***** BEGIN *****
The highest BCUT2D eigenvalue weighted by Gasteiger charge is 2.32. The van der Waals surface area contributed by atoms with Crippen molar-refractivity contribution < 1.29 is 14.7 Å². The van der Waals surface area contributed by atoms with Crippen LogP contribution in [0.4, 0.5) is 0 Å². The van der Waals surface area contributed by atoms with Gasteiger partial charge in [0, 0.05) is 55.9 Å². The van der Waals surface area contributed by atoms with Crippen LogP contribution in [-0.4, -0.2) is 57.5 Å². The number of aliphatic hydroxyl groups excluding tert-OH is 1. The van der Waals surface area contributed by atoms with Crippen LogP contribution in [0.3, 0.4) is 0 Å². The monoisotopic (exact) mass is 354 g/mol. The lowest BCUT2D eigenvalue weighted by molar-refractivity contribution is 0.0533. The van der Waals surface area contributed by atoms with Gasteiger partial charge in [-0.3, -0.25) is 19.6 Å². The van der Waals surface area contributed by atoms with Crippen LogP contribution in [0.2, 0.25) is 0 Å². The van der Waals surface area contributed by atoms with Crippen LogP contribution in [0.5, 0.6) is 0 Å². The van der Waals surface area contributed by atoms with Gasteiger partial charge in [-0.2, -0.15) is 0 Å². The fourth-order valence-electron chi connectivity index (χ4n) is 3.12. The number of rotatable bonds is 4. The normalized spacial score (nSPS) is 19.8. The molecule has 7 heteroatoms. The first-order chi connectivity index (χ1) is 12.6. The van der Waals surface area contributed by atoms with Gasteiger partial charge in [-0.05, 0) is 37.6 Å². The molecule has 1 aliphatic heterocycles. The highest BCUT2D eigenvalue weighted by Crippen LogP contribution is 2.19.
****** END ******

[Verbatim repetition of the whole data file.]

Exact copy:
The highest BCUT2D eigenvalue weighted by Gasteiger charge is 2.32. The van der Waals surface area contributed by atoms with Crippen molar-refractivity contribution < 1.29 is 14.7 Å². The van der Waals surface area contributed by atoms with Crippen LogP contribution in [0.4, 0.5) is 0 Å². The van der Waals surface area contributed by atoms with Gasteiger partial charge in [0, 0.05) is 55.9 Å². The van der Waals surface area contributed by atoms with Crippen LogP contribution in [-0.4, -0.2) is 57.5 Å². The number of aliphatic hydroxyl groups excluding tert-OH is 1. The van der Waals surface area contributed by atoms with Crippen LogP contribution in [0.3, 0.4) is 0 Å². The monoisotopic (exact) mass is 354 g/mol. The lowest BCUT2D eigenvalue weighted by molar-refractivity contribution is 0.0533. The van der Waals surface area contributed by atoms with Gasteiger partial charge in [-0.3, -0.25) is 19.6 Å². The van der Waals surface area contributed by atoms with Crippen LogP contribution in [0.2, 0.25) is 0 Å². The van der Waals surface area contributed by atoms with Crippen LogP contribution in [0.5, 0.6) is 0 Å². The van der Waals surface area contributed by atoms with Gasteiger partial charge in [-0.2, -0.15) is 0 Å². The fourth-order valence-electron chi connectivity index (χ4n) is 3.12. The number of rotatable bonds is 4. The normalized spacial score (nSPS) is 19.8. The molecule has 7 heteroatoms. The first-order chi connectivity index (χ1) is 12.6. The van der Waals surface area contributed by atoms with Gasteiger partial charge in [-0.05, 0) is 37.6 Å². The molecule has 1 aliphatic heterocycles. The highest BCUT2D eigenvalue weighted by Crippen LogP contribution is 2.19.